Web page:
4 items for every investor's checklist
Remember to keep a balanced mindset that takes into account the potential for further gains or a possible pullback.
Many go-go stocks like Tesla Motors (TSLA) and Netflix (NFLX) continue to hit new stratospheric heights while notching triple-digit year-to-date returns. It's easy to get caught up in the euphoria of success as well as the greed that accompanies a good run.
- The trend is your friend. I would continue to hold positions in stocks and bonds that are performing well. There is no sense in trying to pick a market top at a random point. In my experience, it is better to stick with the trend and have an exit strategy in place for when the tide starts to turn. I would not be adding significant new exposure to stocks at these levels given their most recent leap higher. Wait for a pullback to add new holdings.
- Have a risk management plan in place. This is one of the foremost tenets that I preach for every investor regardless of your time horizon, risk profile, or otherwise. You must have a sell discipline or stop loss on every position in your portfolio regardless of your conviction to lock in gains or protect you from a catastrophic loss. Remember that the market goes down twice as fast as it goes up.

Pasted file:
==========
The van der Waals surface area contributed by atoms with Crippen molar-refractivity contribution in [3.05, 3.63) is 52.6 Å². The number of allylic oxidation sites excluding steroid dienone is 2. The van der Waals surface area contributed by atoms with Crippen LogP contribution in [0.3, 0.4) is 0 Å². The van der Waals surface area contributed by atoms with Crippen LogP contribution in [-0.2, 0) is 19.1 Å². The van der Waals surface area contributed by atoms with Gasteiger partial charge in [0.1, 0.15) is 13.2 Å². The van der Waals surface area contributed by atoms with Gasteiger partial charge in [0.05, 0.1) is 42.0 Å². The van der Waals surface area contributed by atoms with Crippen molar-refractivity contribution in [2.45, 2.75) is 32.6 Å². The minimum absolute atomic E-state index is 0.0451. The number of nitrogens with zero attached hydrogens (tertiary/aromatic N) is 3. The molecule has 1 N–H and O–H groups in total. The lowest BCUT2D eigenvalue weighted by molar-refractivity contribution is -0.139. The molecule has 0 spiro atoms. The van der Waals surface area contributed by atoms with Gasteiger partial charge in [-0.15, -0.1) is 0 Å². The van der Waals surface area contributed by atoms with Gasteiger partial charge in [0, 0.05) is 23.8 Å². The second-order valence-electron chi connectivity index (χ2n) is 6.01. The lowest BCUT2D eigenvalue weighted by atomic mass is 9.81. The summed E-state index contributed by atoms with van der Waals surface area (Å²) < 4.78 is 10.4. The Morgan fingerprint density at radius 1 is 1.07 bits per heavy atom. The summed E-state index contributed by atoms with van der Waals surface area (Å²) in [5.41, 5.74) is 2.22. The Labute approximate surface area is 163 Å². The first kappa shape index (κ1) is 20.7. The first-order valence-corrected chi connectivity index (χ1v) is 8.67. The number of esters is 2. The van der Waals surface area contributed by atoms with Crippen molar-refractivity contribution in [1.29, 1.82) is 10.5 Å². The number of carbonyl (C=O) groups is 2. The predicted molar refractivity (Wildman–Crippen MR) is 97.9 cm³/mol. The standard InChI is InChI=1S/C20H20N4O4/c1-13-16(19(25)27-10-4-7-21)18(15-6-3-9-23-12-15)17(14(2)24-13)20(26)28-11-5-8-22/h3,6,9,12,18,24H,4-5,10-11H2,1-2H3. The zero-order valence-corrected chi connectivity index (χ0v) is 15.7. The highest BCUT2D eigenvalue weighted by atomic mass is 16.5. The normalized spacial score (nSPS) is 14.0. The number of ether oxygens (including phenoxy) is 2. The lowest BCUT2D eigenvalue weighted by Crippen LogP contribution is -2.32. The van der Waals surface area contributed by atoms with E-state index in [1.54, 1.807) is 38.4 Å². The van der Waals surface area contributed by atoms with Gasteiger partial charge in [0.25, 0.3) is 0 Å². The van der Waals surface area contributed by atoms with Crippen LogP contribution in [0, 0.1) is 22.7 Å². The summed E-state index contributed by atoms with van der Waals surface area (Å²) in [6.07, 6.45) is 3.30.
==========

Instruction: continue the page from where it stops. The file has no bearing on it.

- Cash is a valid position. If your “diversified” portfolio strategy is fully encompassed by three or four technology stocks, then you may want to look at lightening up your exposure. Selling into strength and having some dry powder on hand will allow you to take advantage of new opportunities at more attractive valuations. Cash can be a very useful tool and I always have a watch list of positions that I am evaluating for inclusion in my portfolio on a pullback in price.
- Look for undervalued income opportunities. The areas of the market that I have been taking advantage of since interest rates peaked in September are undervalued equity-income sectors. Two ETFs that are starting to pick up some momentum and are still well off their 2013 highs are the iShares US Preferred Stock ETF (PFF) and the iShares US Real Estate ETF (IYR). Both funds offer an excellent way to diversify your income portfolio with capital appreciation potential if interest rates continue their descent. In addition, we have been adding several closed-end funds to our portfolios that are trading at discounts and offer unique high yield dividend opportunities.
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""The trend is your friend. I would continue to hold positions in stocks and bonds that are performing well. There is no sense in trying to pick a market top at a random point.""
years back it was said to never buy a stock without identifying a SELLING price for the planned exit.
the concept is that you buy with an intent to sell. therefore you GET OUT at a predetermined point. be it a small gain or planned large gain.
a stock is MEANT to be bought low, sell high. so then sell that your planned gain and be satisfied that you met your goal.
if the stock goes higher - do more research to understand why and how it went higher. likewise if it never reaches your planned gain and drops before you get to sell.
exiting a stock at a 10% gain is a decent gain. hanging on "just in case" it goes higher will surly see the next serious drop as well.
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